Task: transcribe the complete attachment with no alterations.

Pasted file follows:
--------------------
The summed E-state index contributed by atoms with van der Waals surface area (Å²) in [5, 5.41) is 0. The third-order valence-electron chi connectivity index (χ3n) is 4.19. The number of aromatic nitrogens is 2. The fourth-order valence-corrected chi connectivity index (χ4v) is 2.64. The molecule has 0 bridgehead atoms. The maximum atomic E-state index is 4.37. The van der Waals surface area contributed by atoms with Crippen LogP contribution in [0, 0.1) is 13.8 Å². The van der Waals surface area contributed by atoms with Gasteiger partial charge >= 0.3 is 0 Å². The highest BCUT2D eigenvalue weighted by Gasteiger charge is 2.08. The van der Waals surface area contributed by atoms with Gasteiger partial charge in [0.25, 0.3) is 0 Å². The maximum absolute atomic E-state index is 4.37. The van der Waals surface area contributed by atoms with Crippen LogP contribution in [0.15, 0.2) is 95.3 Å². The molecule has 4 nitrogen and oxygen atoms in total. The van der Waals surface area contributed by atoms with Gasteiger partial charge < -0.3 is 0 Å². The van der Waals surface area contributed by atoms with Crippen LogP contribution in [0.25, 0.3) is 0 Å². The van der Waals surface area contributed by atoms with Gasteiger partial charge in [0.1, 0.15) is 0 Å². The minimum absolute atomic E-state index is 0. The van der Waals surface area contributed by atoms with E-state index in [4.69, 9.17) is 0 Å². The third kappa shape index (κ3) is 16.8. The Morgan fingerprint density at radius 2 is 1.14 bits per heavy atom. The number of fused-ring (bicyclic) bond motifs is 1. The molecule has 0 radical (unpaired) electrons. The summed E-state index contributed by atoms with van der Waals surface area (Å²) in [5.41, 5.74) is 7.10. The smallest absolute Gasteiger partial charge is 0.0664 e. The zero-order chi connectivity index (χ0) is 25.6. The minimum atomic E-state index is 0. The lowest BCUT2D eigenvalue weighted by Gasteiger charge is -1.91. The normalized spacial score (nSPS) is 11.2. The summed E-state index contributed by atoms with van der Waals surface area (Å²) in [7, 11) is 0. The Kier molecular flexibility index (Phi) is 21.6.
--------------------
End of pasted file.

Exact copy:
The summed E-state index contributed by atoms with van der Waals surface area (Å²) in [5, 5.41) is 0. The third-order valence-electron chi connectivity index (χ3n) is 4.19. The number of aromatic nitrogens is 2. The fourth-order valence-corrected chi connectivity index (χ4v) is 2.64. The molecule has 0 bridgehead atoms. The maximum atomic E-state index is 4.37. The van der Waals surface area contributed by atoms with Crippen LogP contribution in [0, 0.1) is 13.8 Å². The van der Waals surface area contributed by atoms with Gasteiger partial charge >= 0.3 is 0 Å². The highest BCUT2D eigenvalue weighted by Gasteiger charge is 2.08. The van der Waals surface area contributed by atoms with Gasteiger partial charge in [0.25, 0.3) is 0 Å². The maximum absolute atomic E-state index is 4.37. The van der Waals surface area contributed by atoms with Crippen LogP contribution in [0.15, 0.2) is 95.3 Å². The molecule has 4 nitrogen and oxygen atoms in total. The van der Waals surface area contributed by atoms with Gasteiger partial charge < -0.3 is 0 Å². The van der Waals surface area contributed by atoms with Crippen LogP contribution in [0.25, 0.3) is 0 Å². The van der Waals surface area contributed by atoms with Gasteiger partial charge in [0.1, 0.15) is 0 Å². The minimum absolute atomic E-state index is 0. The van der Waals surface area contributed by atoms with E-state index in [4.69, 9.17) is 0 Å². The third kappa shape index (κ3) is 16.8. The Morgan fingerprint density at radius 2 is 1.14 bits per heavy atom. The number of fused-ring (bicyclic) bond motifs is 1. The molecule has 0 radical (unpaired) electrons. The summed E-state index contributed by atoms with van der Waals surface area (Å²) in [5.41, 5.74) is 7.10. The smallest absolute Gasteiger partial charge is 0.0664 e. The zero-order chi connectivity index (χ0) is 25.6. The minimum atomic E-state index is 0. The lowest BCUT2D eigenvalue weighted by Gasteiger charge is -1.91. The normalized spacial score (nSPS) is 11.2. The summed E-state index contributed by atoms with van der Waals surface area (Å²) in [7, 11) is 0. The Kier molecular flexibility index (Phi) is 21.6.